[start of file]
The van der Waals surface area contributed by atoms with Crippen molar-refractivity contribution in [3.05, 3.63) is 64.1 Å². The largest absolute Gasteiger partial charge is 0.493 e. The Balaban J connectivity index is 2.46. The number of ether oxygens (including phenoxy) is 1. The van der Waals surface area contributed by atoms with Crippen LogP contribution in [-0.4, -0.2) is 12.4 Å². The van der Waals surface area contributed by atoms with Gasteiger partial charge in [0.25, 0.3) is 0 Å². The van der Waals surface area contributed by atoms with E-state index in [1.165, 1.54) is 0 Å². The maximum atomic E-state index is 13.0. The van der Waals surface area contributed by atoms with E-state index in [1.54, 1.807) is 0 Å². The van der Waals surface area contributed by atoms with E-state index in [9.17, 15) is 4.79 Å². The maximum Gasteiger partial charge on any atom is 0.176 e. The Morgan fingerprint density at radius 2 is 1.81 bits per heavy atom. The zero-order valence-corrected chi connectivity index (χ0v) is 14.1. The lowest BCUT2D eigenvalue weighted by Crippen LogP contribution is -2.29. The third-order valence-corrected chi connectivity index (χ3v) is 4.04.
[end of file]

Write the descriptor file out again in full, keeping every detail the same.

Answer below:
The van der Waals surface area contributed by atoms with Crippen molar-refractivity contribution in [3.05, 3.63) is 64.1 Å². The largest absolute Gasteiger partial charge is 0.493 e. The Balaban J connectivity index is 2.46. The number of ether oxygens (including phenoxy) is 1. The van der Waals surface area contributed by atoms with Crippen LogP contribution in [-0.4, -0.2) is 12.4 Å². The van der Waals surface area contributed by atoms with Gasteiger partial charge in [0.25, 0.3) is 0 Å². The van der Waals surface area contributed by atoms with E-state index in [1.165, 1.54) is 0 Å². The maximum atomic E-state index is 13.0. The van der Waals surface area contributed by atoms with E-state index in [1.54, 1.807) is 0 Å². The van der Waals surface area contributed by atoms with E-state index in [9.17, 15) is 4.79 Å². The maximum Gasteiger partial charge on any atom is 0.176 e. The Morgan fingerprint density at radius 2 is 1.81 bits per heavy atom. The zero-order valence-corrected chi connectivity index (χ0v) is 14.1. The lowest BCUT2D eigenvalue weighted by Crippen LogP contribution is -2.29. The third-order valence-corrected chi connectivity index (χ3v) is 4.04.